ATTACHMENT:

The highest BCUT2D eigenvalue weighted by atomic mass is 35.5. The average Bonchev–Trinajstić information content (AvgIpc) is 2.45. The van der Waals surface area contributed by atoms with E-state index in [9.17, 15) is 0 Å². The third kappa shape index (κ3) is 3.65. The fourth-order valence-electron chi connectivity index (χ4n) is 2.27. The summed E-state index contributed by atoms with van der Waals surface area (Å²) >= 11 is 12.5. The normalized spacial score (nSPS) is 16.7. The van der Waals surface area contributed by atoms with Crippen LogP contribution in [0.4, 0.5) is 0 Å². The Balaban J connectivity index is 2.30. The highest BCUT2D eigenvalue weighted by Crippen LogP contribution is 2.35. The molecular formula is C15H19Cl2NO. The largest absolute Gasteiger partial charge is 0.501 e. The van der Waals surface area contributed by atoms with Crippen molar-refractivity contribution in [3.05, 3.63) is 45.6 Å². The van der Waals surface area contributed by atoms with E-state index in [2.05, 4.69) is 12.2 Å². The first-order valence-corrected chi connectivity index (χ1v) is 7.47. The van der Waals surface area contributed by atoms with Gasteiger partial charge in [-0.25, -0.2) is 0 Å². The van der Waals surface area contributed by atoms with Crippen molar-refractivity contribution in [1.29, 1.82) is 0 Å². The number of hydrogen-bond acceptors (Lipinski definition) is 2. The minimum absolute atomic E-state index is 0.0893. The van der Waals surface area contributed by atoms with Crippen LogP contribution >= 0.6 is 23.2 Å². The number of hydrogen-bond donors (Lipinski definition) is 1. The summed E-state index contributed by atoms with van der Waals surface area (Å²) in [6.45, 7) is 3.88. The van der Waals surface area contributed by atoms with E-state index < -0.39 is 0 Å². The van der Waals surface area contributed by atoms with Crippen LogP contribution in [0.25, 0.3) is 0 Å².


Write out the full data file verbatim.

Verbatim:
The highest BCUT2D eigenvalue weighted by atomic mass is 35.5. The average Bonchev–Trinajstić information content (AvgIpc) is 2.45. The van der Waals surface area contributed by atoms with E-state index in [9.17, 15) is 0 Å². The third kappa shape index (κ3) is 3.65. The fourth-order valence-electron chi connectivity index (χ4n) is 2.27. The summed E-state index contributed by atoms with van der Waals surface area (Å²) >= 11 is 12.5. The normalized spacial score (nSPS) is 16.7. The van der Waals surface area contributed by atoms with Crippen LogP contribution in [0.4, 0.5) is 0 Å². The Balaban J connectivity index is 2.30. The highest BCUT2D eigenvalue weighted by Crippen LogP contribution is 2.35. The molecular formula is C15H19Cl2NO. The largest absolute Gasteiger partial charge is 0.501 e. The van der Waals surface area contributed by atoms with Crippen molar-refractivity contribution in [3.05, 3.63) is 45.6 Å². The van der Waals surface area contributed by atoms with E-state index in [2.05, 4.69) is 12.2 Å². The first-order valence-corrected chi connectivity index (χ1v) is 7.47. The van der Waals surface area contributed by atoms with Gasteiger partial charge in [-0.25, -0.2) is 0 Å². The van der Waals surface area contributed by atoms with Crippen molar-refractivity contribution in [1.29, 1.82) is 0 Å². The number of hydrogen-bond acceptors (Lipinski definition) is 2. The minimum absolute atomic E-state index is 0.0893. The van der Waals surface area contributed by atoms with Crippen LogP contribution >= 0.6 is 23.2 Å². The number of hydrogen-bond donors (Lipinski definition) is 1. The summed E-state index contributed by atoms with van der Waals surface area (Å²) in [6.45, 7) is 3.88. The van der Waals surface area contributed by atoms with E-state index < -0.39 is 0 Å². The van der Waals surface area contributed by atoms with Crippen LogP contribution in [0.25, 0.3) is 0 Å².